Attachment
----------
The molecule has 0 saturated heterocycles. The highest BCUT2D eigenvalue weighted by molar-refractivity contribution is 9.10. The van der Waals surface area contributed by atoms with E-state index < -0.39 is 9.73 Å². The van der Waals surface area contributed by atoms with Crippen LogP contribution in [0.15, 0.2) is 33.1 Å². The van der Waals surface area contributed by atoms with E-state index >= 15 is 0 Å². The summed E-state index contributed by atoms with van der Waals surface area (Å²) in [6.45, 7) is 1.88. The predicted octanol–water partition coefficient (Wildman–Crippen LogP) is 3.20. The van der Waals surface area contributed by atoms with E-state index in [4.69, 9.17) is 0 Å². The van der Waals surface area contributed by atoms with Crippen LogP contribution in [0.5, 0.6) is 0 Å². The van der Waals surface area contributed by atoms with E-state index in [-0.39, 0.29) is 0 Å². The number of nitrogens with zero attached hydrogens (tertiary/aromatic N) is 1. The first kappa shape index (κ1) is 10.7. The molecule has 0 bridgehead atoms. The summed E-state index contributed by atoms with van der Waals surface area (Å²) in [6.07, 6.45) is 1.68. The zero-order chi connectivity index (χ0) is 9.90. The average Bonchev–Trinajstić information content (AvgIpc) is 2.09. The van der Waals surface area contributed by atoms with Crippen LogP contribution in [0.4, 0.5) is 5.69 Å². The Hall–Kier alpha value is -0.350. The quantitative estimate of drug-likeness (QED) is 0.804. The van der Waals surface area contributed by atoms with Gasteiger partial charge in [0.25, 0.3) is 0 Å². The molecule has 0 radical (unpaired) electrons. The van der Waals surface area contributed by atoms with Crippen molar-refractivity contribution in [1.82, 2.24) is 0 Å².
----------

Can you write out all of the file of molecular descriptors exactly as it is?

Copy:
The molecule has 0 saturated heterocycles. The highest BCUT2D eigenvalue weighted by molar-refractivity contribution is 9.10. The van der Waals surface area contributed by atoms with E-state index < -0.39 is 9.73 Å². The van der Waals surface area contributed by atoms with Crippen LogP contribution in [0.15, 0.2) is 33.1 Å². The van der Waals surface area contributed by atoms with E-state index >= 15 is 0 Å². The summed E-state index contributed by atoms with van der Waals surface area (Å²) in [6.45, 7) is 1.88. The predicted octanol–water partition coefficient (Wildman–Crippen LogP) is 3.20. The van der Waals surface area contributed by atoms with E-state index in [4.69, 9.17) is 0 Å². The van der Waals surface area contributed by atoms with Crippen LogP contribution in [0.5, 0.6) is 0 Å². The van der Waals surface area contributed by atoms with E-state index in [-0.39, 0.29) is 0 Å². The number of nitrogens with zero attached hydrogens (tertiary/aromatic N) is 1. The first kappa shape index (κ1) is 10.7. The molecule has 0 bridgehead atoms. The summed E-state index contributed by atoms with van der Waals surface area (Å²) in [6.07, 6.45) is 1.68. The zero-order chi connectivity index (χ0) is 9.90. The average Bonchev–Trinajstić information content (AvgIpc) is 2.09. The van der Waals surface area contributed by atoms with Crippen LogP contribution in [0.4, 0.5) is 5.69 Å². The Hall–Kier alpha value is -0.350. The quantitative estimate of drug-likeness (QED) is 0.804. The van der Waals surface area contributed by atoms with Gasteiger partial charge in [0.25, 0.3) is 0 Å². The molecule has 0 radical (unpaired) electrons. The van der Waals surface area contributed by atoms with Crippen molar-refractivity contribution in [1.82, 2.24) is 0 Å².